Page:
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painting resin and masking question

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when priming and lacquer painting an object , in this case the hood  of a car , i am having the masking lift the paint . How do you avoid this with a primed resin surface ?  

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I once had a resin kit that gave me paint adhesion problems. I tried everything available, and in the end it was good old Humbrol enamel that gave me the best adhesion. It had to cure fully, multiple days, but then it stuck. I used it as a primer, and then continued with other paint types.


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Cast resin will have tooling release agent on it, in addition to that, most but not all casting resins will have amines on the surface which will stop materials like paint from sticking to the surface (this is the waxy feeling you get when you wash off the release agent)

Best way to do it is to mechanically activate the surface.
I wouldnt tell you to sand it as to most people that implies sanding away at the surface to remove something.


I use a thumbnail sized piece of scotchbrite dipped in RO water, just give it a quick light rub over, that will remove what is on the surface without removing any of the resin.

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8 hours ago, Dog1 said:


what is RO water ? what you are saying is to to do the treatment from scratch before applying the primer ?

RO water is just really clean water... You could use distilled water I guess. Its just what I use because I have it.


You dont really want to scratch the resin you just want to remove what is on the surface of it.

Which is why I dont say to sand it as sanding it with a sanding stick for instance will remove some of the resin.


its like a pan scrubber but an industrial version of it (its also a little bit thicker with more air between the "fibres"). The harder you press the more abrasive it gets.

I guess you could use a pan scrubber and some tap water if you really wanted to. The one thing you are doing is trying not to remove any resin from the part, so dont sand it, otherwise you are trying to scratch the amines and release agent from the surface of the resin.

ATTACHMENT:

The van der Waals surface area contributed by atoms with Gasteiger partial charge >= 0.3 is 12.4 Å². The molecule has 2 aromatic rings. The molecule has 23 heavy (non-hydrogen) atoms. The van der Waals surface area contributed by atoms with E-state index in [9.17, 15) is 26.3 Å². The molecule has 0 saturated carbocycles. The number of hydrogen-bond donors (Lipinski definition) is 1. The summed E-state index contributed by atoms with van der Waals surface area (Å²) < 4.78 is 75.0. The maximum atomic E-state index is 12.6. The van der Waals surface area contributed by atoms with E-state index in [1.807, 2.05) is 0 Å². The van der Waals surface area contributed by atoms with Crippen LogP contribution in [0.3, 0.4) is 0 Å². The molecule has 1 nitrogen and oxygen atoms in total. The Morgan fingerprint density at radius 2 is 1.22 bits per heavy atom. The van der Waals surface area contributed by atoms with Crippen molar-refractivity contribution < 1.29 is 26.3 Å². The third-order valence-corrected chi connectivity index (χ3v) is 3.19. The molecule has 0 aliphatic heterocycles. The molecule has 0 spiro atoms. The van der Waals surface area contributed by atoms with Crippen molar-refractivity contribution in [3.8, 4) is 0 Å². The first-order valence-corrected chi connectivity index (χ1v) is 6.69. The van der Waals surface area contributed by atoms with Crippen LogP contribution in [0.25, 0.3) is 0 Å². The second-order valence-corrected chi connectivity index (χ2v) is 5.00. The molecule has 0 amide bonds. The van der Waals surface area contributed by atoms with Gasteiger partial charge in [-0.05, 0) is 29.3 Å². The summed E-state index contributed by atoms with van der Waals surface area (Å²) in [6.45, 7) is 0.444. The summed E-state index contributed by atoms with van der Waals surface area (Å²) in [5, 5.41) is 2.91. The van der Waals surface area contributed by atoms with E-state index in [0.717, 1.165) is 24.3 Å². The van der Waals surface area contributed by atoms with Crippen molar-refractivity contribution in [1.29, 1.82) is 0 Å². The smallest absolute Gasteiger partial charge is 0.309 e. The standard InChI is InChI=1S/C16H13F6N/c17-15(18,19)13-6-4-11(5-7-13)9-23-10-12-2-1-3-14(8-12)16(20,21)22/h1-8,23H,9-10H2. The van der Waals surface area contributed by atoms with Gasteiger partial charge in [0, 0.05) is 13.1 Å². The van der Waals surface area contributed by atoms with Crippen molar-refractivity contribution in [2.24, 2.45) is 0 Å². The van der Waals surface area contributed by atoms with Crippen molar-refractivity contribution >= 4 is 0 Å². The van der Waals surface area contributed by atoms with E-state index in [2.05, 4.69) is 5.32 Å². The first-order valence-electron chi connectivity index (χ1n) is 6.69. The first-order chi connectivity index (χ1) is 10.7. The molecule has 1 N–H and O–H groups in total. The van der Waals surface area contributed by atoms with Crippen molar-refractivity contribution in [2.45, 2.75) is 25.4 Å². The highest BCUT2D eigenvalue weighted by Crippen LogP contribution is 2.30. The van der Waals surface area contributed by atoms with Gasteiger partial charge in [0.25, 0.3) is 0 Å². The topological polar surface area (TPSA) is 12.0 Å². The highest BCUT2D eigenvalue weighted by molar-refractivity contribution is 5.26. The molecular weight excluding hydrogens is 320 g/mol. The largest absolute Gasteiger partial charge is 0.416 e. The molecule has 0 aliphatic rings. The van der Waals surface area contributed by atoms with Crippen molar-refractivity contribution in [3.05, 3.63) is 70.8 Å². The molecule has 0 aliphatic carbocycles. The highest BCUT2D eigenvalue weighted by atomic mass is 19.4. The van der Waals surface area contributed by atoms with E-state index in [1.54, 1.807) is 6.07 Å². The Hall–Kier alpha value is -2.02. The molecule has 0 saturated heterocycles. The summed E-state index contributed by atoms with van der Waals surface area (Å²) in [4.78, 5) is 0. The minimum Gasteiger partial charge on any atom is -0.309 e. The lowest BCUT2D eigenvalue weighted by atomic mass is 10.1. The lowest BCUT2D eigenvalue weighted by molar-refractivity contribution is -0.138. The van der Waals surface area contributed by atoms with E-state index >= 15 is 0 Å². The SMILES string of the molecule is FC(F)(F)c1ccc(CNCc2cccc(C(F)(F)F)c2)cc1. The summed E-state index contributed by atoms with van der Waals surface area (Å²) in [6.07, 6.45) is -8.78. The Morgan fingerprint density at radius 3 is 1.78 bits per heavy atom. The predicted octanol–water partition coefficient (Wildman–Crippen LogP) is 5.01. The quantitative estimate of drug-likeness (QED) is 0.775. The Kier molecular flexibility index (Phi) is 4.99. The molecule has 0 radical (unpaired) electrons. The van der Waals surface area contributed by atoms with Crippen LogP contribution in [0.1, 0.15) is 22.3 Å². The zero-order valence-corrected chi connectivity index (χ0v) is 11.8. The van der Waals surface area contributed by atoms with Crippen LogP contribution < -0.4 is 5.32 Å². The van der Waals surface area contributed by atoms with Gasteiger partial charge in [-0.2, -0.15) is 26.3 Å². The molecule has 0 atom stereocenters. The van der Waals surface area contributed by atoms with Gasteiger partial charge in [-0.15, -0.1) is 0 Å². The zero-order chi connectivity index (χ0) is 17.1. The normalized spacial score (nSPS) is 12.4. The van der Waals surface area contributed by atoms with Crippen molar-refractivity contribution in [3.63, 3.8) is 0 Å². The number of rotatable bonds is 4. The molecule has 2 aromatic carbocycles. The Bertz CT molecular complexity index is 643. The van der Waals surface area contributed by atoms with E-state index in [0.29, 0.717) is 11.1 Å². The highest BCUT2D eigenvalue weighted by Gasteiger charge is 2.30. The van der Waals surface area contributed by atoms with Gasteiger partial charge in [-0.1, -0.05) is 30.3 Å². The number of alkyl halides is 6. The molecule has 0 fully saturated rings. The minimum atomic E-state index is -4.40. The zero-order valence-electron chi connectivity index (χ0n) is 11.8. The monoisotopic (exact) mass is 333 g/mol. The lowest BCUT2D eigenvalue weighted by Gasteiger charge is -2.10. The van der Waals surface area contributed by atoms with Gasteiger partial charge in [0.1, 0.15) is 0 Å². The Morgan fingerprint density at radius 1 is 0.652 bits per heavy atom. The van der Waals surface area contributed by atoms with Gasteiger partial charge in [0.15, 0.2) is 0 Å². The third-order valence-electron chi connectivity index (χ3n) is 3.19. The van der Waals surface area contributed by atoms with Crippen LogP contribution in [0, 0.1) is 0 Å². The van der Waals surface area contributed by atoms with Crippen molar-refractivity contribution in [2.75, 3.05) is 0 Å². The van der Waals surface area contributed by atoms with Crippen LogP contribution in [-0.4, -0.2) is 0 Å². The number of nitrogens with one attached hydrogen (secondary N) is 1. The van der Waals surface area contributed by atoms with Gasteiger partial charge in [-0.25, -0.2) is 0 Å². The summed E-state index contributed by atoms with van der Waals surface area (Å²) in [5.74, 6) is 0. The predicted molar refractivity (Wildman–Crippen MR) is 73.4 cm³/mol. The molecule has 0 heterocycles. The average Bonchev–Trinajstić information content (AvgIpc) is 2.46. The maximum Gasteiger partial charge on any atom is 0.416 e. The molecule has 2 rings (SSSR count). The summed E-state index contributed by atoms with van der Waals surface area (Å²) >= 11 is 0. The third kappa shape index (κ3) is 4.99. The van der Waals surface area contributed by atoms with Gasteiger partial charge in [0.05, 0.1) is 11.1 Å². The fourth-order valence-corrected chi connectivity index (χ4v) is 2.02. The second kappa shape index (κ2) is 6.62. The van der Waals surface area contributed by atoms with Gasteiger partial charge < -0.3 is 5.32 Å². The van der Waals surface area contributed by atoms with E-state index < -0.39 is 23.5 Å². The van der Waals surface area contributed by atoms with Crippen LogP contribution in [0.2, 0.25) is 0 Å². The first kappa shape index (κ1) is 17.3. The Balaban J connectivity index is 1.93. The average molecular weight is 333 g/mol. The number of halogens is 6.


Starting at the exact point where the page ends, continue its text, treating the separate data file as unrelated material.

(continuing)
The very fine lines that you do put into the resin will activate the surface ("key up" the surface) so the paint finds it easier to stick.

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On 7/25/2021 at 12:06 PM, Dog1 said:

 just distilled water and scotch bright or add a little plates detergent ?    

Add a drop of dish washing liquid to your bowl of warm water, use an old toothbrush and scrub everything really well. Rinse off the parts and dry them. You can also use your airbrush to blow the water out of the nooks and crannies. Prime and paint.


Edited by A-10 LOADER
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I just use water, I dont put anything in it at all as the scotchbrite will abrade it enough.
If you want something softer then an old toothbrush and water with some kind of cleaner like fairy liquid will do (or other dish washing up liquid that is designed to attach the oil and grease to the lather), but as you seem to be having problems getting paint to stick (so I assume you have already tried the softer method) then I would go with some scotchbrite rubbed very gentle over it to activate the surface.


You will need a thicker than usual primer after that of course, Mr Surfacer will do. The thicker version of it will do just the job. Then a nice base over the primer before you spray your colour coat over the top.

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After having extensive adhesion issues with Reskit resin parts, I found that Mr. Metal Primer works very well with waxy resin parts.  If you are using the version from the bottle, thin it about 65% with Mr. Color Leveling thinner.


I've also had good luck with enamel primers, but I don't work with enamels that much anymore due to slow drying times.

Edited by sigtau
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